• Key point. Literary or musical works produced by an employee within the scope of his or her employment represent “works made for hire.” The employer is the owner of the copyright in such a work, unless it has issued a signed writing transferring copyright ownership back to the employee.
In a case that will be of interest to church leaders, a federal court in New Jersey addressed the issue of whether an employee or employer owns the copyright in literary works produced by the employee in connection with his or her employment. A police officer created an innovative educational program to stop car theft. The program included an officer’s training manual and a student workbook. When the city learned that the officer was marketing the program to other cities, it sued him. The city claimed that the program was a “work made for hire,” and as such the city owned the copyright in the program. A federal court disagreed. The court acknowledged that the Copyright Act vests the copyright in a “work made for hire” in the employer, and defines such a work as “a work prepared by an employee within the scope of his or her employment.” The court conceded that the officer was an employee of the city, but concluded that he had not prepared the educational program “within the scope of his employment.” The court defined “scope of employment” to include all three of the following elements: (1) the employee’s work is the kind he was employed to perform; (2) it occurs substantially within authorized work hours; and (3) it is prompted, at least in part, by a desire to serve the employer.
The court concluded that the officer’s program failed the first test, for the following reasons: (a) The courts rely heavily on an employee’s job description in deciding whether a particular project is the “kind of work” the employee was hired to perform. In this case, the officer’s job description said nothing about creating educational programs. (b) The court also noted that the degree of control an employer exercises over an employee’s project is relevant in determining whether or not the project is the “kind of work” the employee was hired to perform. In this case, the city exercised no control whatever over the officer’s creation of the program. Indeed, the city was not even aware he was working on the project. (c) Courts also consider whether the employee relied on knowledge gained within the scope of his or her employment in deciding whether or not a project was the “kind of work” the employee was hired to perform. The officer in this case gained nothing from his present employment that was useful to him in creating his program. (d) The court quoted from a century—old case: “We do not think … that if the defendant in spare moments wrote a book or taught a night school or sang in a church the fruits of his extra toil on his own behalf should be swept into the tills of the bank.” Hillsboro National Bank v. Hyde, 75 N.W. 781 (1898).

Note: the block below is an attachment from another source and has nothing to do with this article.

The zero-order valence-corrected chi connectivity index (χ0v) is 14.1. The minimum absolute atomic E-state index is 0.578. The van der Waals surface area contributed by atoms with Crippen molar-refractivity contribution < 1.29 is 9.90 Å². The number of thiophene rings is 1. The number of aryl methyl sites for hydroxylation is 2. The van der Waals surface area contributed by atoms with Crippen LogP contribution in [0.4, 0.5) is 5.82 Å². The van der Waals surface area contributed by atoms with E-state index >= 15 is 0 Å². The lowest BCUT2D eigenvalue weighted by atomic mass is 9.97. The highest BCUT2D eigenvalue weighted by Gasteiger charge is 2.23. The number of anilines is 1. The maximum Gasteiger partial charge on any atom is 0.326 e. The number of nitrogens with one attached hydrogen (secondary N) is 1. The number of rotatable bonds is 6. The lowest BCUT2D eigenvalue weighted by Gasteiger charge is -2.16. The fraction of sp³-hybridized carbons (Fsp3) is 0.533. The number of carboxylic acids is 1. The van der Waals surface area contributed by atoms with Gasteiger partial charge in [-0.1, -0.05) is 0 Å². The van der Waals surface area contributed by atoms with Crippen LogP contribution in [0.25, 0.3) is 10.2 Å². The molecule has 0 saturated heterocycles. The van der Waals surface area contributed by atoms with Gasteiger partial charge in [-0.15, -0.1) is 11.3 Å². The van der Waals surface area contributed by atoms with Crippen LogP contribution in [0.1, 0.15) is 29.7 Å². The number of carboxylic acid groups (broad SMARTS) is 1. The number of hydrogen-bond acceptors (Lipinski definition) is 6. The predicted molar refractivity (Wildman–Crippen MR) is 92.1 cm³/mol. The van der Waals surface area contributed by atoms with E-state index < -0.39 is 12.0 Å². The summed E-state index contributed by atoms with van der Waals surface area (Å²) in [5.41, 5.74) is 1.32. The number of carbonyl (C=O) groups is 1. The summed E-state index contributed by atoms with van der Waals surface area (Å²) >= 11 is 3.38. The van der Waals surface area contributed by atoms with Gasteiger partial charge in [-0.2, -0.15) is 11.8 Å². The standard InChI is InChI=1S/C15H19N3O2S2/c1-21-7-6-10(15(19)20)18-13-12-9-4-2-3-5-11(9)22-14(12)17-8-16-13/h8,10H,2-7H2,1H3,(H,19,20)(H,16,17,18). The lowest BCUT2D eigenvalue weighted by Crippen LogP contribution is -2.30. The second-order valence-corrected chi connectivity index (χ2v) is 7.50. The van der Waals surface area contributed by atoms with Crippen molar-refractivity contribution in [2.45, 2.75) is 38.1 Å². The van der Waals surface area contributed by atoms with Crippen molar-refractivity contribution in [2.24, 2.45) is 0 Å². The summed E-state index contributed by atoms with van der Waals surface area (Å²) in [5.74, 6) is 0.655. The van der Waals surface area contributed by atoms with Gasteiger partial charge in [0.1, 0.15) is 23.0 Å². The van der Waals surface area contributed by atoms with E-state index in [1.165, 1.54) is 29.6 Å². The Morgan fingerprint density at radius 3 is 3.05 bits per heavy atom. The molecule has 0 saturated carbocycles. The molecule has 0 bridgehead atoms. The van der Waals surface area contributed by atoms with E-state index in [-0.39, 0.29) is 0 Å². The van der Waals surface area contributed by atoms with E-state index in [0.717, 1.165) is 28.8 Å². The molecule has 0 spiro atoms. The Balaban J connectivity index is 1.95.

The court also concluded that the officer’s program failed the second test, since there was no evidence that he produced any portion of the program during authorized work hours. The officer testified that he created the program at home during off—duty hours, and that he did not use any city facilities or resources. Finally, the court concluded that the officer’s program failed the third test, since the officer was not motivated by a desire to serve his employer when he created the program. Rather, the officer was motivated by desire to make the program available to many cities, including his own. Since the city failed to establish all three elements of the “scope of employment” test, the court concluded that the officer’s program was not a work made for hire and accordingly the copyright in the work belonged to him rather than to the city.
What is the relevance of this case to ministers and other church staff members? Literary or musical “works created by church employees within the scope of their employment are works made for hire.” The copyright owner of a work made for hire is the employer, not the employee, unless the employer executes a signed writing assigning copyright ownership back to the employee. Church employees who create literary or musical works during normal working hours, at the church, must recognize that such works may satisfy the definition of a work made for hire. This risk can be reduced by doing substantially all the work at home during off—duty hours. To resolve all doubt, consideration should be given to the church executing a signed writing assigning any copyright interest in the work back to the employee. City of Newark v. Beasley, 883 F. Supp. 3 (D.N.J. 1995). [ Copyright Ownership]
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